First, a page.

London has lots of hidden gems but there are few more curious than a large stained glass window in St Margaret’s Church, a few yards from Parliament Square. It is a beautiful work of Flemish artistry and looks like a beacon of tranquility in a splintering world.
Its inception can best be described as ill timed. The work was commissioned around 1526 by the magistrates of Dort in Holland to celebrate the marriage of Henry VIII to Catherine of Aragon. But by the time it had been finished – guess what? – Henry had become besotted with Anne Boleyn.
The king is depicted in saintly contemplation in the panel at the bottom left of the window, while on its right hand side, Catherine, against a similar background, is also deep in prayer. Both appear to be looking at the crucifixion scene in the central panel of the window. A perfect couple uniting the warring nations of England and Spain in matrimonial harmony – or it could have been had Henry not secured an annulment of the marriage in 1533, which meant the window had to be disposed of.
It is not known for certain where it was originally intended to be moved to, but it was soon dispatched on a medieval version of pass the parcel among the dignitaries of Essex. First, it was sent to the ancient religious house of Waltham Abbey in Essex, where Henry occasionally stayed to be out of sight and out of mind. It remained until the dissolution of the monasteries when it became a double embarrassment, as its association with a doomed royal marriage was combined with the imagery of a discarded Roman Catholic religion.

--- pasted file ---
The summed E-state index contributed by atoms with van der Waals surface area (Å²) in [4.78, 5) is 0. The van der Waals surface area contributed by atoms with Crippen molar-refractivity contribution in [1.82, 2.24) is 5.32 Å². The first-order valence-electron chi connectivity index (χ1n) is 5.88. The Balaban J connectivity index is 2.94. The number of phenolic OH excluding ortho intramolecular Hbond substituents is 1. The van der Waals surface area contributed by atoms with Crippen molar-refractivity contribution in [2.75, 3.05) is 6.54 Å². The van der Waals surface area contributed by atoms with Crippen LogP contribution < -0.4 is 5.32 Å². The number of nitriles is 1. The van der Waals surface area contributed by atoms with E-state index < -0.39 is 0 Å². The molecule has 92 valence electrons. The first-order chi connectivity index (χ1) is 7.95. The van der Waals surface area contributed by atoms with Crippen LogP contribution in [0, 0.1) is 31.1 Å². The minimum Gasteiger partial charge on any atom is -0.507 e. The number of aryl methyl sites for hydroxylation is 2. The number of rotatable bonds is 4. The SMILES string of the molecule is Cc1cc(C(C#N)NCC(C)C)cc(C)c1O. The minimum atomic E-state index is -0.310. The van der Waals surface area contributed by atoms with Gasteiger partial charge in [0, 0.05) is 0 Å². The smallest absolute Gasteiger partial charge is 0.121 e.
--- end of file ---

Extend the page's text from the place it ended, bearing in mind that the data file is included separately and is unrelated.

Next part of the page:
Somehow, the window survived and was transferred to a private chapel at New Hall, also in Essex, where its Catholic symbolism would be less noticed. In the ensuing decades the window passed into the possession of the Earl of Wiltshire (Anne Boleyn’s dad), the Earl of Sussex and the Duke of Buckingham before landing in the ownership of General Monk, a Royalist who, curiously, served under Oliver Cromwell. He buried it to keep it hidden from the prying eyes of Puritans, who would have been enraged by its Popish symbolism.
The work was subsequently purchased by Edward Conyers of Copped Hall – another Essex location, where Mary Tudor was imprisoned and where Shakespeare’s A Midsummer Night’s Dream was first performed. Its Cook’s Tour then brought it to London in 1758, when Conyer’s son sold it to the inhabitants of St Margaret’s for 400 guineas.
After that, the story becomes even more complicated. Dean and Chapter of Westminster also regarded the window as Popish and started a lawsuit seeking its removal. The dispute lasted seven years. It was the religious equivalent of Charles Dickens’ perpetual legal proceedings in Bleak House, Jarndyce v Jarndyce. Fortunately for us all, the action failed and the window can now be enjoyed by all, hopefully in perpetuity – never forgetting its history.